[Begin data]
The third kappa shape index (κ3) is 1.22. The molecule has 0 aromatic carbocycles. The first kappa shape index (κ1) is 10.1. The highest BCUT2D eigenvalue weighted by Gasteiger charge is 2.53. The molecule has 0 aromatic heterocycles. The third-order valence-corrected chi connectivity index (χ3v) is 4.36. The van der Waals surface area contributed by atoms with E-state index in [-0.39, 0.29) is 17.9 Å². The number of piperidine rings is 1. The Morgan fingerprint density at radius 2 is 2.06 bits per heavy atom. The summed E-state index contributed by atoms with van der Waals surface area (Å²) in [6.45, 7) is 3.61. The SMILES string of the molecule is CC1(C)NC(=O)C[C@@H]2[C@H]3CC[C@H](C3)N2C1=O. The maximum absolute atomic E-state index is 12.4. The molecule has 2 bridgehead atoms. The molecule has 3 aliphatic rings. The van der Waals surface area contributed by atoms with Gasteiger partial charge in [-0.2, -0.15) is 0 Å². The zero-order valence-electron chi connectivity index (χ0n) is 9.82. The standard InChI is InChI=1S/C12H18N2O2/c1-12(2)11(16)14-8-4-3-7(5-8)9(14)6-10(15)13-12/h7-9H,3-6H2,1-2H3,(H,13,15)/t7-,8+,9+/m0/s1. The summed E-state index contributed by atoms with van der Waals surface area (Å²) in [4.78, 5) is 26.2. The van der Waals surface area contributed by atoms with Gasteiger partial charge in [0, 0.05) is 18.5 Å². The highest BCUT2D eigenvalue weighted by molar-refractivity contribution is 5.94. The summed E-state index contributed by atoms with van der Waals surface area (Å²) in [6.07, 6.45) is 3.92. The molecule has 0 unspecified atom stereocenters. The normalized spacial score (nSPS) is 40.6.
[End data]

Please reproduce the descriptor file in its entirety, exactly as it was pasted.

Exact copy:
The third kappa shape index (κ3) is 1.22. The molecule has 0 aromatic carbocycles. The first kappa shape index (κ1) is 10.1. The highest BCUT2D eigenvalue weighted by Gasteiger charge is 2.53. The molecule has 0 aromatic heterocycles. The third-order valence-corrected chi connectivity index (χ3v) is 4.36. The van der Waals surface area contributed by atoms with E-state index in [-0.39, 0.29) is 17.9 Å². The number of piperidine rings is 1. The Morgan fingerprint density at radius 2 is 2.06 bits per heavy atom. The summed E-state index contributed by atoms with van der Waals surface area (Å²) in [6.45, 7) is 3.61. The SMILES string of the molecule is CC1(C)NC(=O)C[C@@H]2[C@H]3CC[C@H](C3)N2C1=O. The maximum absolute atomic E-state index is 12.4. The molecule has 2 bridgehead atoms. The molecule has 3 aliphatic rings. The van der Waals surface area contributed by atoms with Gasteiger partial charge in [-0.2, -0.15) is 0 Å². The zero-order valence-electron chi connectivity index (χ0n) is 9.82. The standard InChI is InChI=1S/C12H18N2O2/c1-12(2)11(16)14-8-4-3-7(5-8)9(14)6-10(15)13-12/h7-9H,3-6H2,1-2H3,(H,13,15)/t7-,8+,9+/m0/s1. The summed E-state index contributed by atoms with van der Waals surface area (Å²) in [4.78, 5) is 26.2. The van der Waals surface area contributed by atoms with Gasteiger partial charge in [0, 0.05) is 18.5 Å². The highest BCUT2D eigenvalue weighted by molar-refractivity contribution is 5.94. The summed E-state index contributed by atoms with van der Waals surface area (Å²) in [6.07, 6.45) is 3.92. The molecule has 0 unspecified atom stereocenters. The normalized spacial score (nSPS) is 40.6.